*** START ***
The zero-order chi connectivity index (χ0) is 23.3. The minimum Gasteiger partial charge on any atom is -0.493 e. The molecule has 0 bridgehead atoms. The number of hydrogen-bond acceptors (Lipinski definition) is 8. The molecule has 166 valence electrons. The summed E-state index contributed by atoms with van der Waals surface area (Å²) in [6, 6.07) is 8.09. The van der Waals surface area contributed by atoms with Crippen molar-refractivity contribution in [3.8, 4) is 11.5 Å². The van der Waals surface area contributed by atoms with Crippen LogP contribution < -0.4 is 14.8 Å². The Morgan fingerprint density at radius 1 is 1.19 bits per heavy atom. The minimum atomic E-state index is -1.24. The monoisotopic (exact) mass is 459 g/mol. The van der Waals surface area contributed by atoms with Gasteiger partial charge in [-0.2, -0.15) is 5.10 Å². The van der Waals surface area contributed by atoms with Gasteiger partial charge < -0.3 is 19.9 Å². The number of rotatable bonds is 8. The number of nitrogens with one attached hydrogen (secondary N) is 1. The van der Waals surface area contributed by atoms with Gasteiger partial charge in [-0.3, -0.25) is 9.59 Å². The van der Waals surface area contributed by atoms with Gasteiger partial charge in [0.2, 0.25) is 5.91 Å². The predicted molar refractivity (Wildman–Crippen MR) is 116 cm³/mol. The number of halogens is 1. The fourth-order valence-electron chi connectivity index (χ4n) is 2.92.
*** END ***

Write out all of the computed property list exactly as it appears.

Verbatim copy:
The zero-order chi connectivity index (χ0) is 23.3. The minimum Gasteiger partial charge on any atom is -0.493 e. The molecule has 0 bridgehead atoms. The number of hydrogen-bond acceptors (Lipinski definition) is 8. The molecule has 166 valence electrons. The summed E-state index contributed by atoms with van der Waals surface area (Å²) in [6, 6.07) is 8.09. The van der Waals surface area contributed by atoms with Crippen molar-refractivity contribution in [3.8, 4) is 11.5 Å². The van der Waals surface area contributed by atoms with Crippen LogP contribution < -0.4 is 14.8 Å². The Morgan fingerprint density at radius 1 is 1.19 bits per heavy atom. The minimum atomic E-state index is -1.24. The monoisotopic (exact) mass is 459 g/mol. The van der Waals surface area contributed by atoms with Gasteiger partial charge in [-0.2, -0.15) is 5.10 Å². The van der Waals surface area contributed by atoms with Gasteiger partial charge < -0.3 is 19.9 Å². The number of rotatable bonds is 8. The number of nitrogens with one attached hydrogen (secondary N) is 1. The van der Waals surface area contributed by atoms with Gasteiger partial charge in [-0.3, -0.25) is 9.59 Å². The van der Waals surface area contributed by atoms with Gasteiger partial charge in [0.2, 0.25) is 5.91 Å². The predicted molar refractivity (Wildman–Crippen MR) is 116 cm³/mol. The number of halogens is 1. The fourth-order valence-electron chi connectivity index (χ4n) is 2.92.